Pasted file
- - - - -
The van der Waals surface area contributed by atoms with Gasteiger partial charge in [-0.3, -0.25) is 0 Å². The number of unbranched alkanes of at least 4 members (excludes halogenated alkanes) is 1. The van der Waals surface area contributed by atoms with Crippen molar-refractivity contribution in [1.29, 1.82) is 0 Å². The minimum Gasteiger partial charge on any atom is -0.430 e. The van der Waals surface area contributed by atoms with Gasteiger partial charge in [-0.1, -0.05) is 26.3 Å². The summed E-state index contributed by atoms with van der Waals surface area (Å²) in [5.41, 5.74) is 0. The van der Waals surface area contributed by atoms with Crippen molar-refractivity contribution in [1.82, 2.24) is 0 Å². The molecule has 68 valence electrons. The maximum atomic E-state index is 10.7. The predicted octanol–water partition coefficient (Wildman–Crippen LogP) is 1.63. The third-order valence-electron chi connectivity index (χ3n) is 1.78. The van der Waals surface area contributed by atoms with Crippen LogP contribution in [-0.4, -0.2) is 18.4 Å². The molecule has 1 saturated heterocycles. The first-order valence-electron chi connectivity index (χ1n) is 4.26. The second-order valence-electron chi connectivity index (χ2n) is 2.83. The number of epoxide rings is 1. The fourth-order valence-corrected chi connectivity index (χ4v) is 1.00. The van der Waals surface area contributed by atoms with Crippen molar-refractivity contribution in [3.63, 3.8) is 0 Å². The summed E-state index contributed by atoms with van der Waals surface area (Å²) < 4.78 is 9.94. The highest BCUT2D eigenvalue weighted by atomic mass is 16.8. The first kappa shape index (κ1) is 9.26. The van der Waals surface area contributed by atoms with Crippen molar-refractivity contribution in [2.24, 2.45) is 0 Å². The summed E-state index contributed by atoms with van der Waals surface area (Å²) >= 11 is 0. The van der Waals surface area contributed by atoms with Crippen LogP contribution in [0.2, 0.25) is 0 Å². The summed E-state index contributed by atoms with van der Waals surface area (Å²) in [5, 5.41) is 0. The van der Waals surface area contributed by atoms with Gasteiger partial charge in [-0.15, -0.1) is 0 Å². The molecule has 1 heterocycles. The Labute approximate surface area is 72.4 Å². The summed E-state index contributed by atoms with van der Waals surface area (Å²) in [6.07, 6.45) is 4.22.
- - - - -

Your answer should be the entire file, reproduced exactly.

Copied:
The van der Waals surface area contributed by atoms with Gasteiger partial charge in [-0.3, -0.25) is 0 Å². The number of unbranched alkanes of at least 4 members (excludes halogenated alkanes) is 1. The van der Waals surface area contributed by atoms with Crippen molar-refractivity contribution in [1.29, 1.82) is 0 Å². The minimum Gasteiger partial charge on any atom is -0.430 e. The van der Waals surface area contributed by atoms with Gasteiger partial charge in [-0.1, -0.05) is 26.3 Å². The summed E-state index contributed by atoms with van der Waals surface area (Å²) in [5.41, 5.74) is 0. The van der Waals surface area contributed by atoms with Crippen molar-refractivity contribution in [1.82, 2.24) is 0 Å². The molecule has 68 valence electrons. The maximum atomic E-state index is 10.7. The predicted octanol–water partition coefficient (Wildman–Crippen LogP) is 1.63. The third-order valence-electron chi connectivity index (χ3n) is 1.78. The van der Waals surface area contributed by atoms with Crippen LogP contribution in [-0.4, -0.2) is 18.4 Å². The molecule has 1 saturated heterocycles. The first-order valence-electron chi connectivity index (χ1n) is 4.26. The second-order valence-electron chi connectivity index (χ2n) is 2.83. The number of epoxide rings is 1. The fourth-order valence-corrected chi connectivity index (χ4v) is 1.00. The van der Waals surface area contributed by atoms with Crippen molar-refractivity contribution in [3.63, 3.8) is 0 Å². The summed E-state index contributed by atoms with van der Waals surface area (Å²) < 4.78 is 9.94. The highest BCUT2D eigenvalue weighted by atomic mass is 16.8. The first kappa shape index (κ1) is 9.26. The van der Waals surface area contributed by atoms with Crippen molar-refractivity contribution in [2.24, 2.45) is 0 Å². The summed E-state index contributed by atoms with van der Waals surface area (Å²) >= 11 is 0. The van der Waals surface area contributed by atoms with Crippen LogP contribution in [0.2, 0.25) is 0 Å². The summed E-state index contributed by atoms with van der Waals surface area (Å²) in [5, 5.41) is 0. The van der Waals surface area contributed by atoms with Gasteiger partial charge in [-0.15, -0.1) is 0 Å². The molecule has 1 heterocycles. The Labute approximate surface area is 72.4 Å². The summed E-state index contributed by atoms with van der Waals surface area (Å²) in [6.07, 6.45) is 4.22.